Tag: Vision

Sick in the Air: Motion Sickness/Air Sickness

Motion Sickness, characterised by nausea, pallor, cold sweating and vomiting, occurs when humans are exposed to unfamiliar motion stimuli, either real or apparent. The earliest known reference to motion sickness was ‘sea-sickness’ but now this term encompasses symptoms induced by any form of motion or even in the absence of physical motion it is known …

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Orientation in Aviation: Vision

Vision is the most important sensory organ of orientation. There are, in fact, two distinct visual systems. First is the ‘Focal’ (central) vision. This is concerned with recognition and identification of an object and in general answers the question of “what”. This comprises of the central 30° of the visual cone. Focal vision is responsible for …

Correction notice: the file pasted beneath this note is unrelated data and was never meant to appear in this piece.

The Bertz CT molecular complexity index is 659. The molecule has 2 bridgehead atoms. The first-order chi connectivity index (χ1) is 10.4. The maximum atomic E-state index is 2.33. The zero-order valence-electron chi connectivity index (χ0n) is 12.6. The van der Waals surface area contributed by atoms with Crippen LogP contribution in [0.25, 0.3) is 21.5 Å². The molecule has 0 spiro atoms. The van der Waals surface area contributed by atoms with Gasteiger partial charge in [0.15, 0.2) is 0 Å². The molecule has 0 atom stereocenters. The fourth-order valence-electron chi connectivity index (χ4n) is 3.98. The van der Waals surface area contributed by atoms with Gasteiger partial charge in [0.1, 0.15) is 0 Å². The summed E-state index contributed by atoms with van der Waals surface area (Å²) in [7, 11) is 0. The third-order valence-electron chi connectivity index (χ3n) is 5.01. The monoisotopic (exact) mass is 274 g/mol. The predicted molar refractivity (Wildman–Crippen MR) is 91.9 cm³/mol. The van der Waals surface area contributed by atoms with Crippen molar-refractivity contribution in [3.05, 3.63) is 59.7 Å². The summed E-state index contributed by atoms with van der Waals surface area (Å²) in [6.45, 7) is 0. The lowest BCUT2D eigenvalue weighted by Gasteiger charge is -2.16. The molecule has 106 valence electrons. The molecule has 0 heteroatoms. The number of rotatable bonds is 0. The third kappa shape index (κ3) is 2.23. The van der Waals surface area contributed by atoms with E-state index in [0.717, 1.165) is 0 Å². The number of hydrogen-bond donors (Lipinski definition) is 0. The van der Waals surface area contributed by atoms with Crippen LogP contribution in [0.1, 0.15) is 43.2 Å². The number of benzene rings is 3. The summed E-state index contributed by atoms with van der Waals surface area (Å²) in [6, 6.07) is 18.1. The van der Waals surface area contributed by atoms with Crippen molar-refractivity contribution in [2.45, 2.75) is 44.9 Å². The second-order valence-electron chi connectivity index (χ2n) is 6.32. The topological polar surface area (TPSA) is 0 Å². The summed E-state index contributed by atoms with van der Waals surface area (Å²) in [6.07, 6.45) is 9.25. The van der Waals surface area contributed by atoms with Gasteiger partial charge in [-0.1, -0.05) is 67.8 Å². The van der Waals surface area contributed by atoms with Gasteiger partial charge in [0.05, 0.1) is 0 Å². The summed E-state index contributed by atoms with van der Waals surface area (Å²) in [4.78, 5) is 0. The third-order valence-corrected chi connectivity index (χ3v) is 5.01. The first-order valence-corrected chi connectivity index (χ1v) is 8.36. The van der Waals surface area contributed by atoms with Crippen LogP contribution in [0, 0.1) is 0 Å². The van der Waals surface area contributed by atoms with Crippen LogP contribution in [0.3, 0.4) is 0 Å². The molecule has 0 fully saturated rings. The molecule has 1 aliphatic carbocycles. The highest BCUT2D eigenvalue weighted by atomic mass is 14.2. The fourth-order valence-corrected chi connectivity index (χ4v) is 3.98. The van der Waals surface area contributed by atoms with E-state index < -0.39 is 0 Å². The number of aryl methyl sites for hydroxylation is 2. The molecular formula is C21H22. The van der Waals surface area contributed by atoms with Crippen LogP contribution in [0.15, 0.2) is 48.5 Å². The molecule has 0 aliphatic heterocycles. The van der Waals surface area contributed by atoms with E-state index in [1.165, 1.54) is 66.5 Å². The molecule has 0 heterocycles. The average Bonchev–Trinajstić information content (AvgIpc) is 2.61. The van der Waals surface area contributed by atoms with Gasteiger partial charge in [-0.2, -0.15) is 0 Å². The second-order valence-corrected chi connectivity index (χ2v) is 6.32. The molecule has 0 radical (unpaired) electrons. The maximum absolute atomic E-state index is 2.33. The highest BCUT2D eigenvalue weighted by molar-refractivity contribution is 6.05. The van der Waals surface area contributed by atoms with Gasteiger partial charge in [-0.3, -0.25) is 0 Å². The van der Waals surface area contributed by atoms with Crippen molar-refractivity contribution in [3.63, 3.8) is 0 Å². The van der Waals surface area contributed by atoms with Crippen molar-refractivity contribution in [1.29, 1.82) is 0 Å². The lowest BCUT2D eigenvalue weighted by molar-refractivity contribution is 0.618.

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Orientation in Aviation: Vestibular Apparatus

The vestibular apparatus is about the size of a pea, located in the inner ear. Within this small volume are sensory receptors, which are stimulated by angular accelerations as low as 0.05°/s2 (0.9mrad/s2) and linear acceleration of less than 0.01 G (0.1 m/s2).

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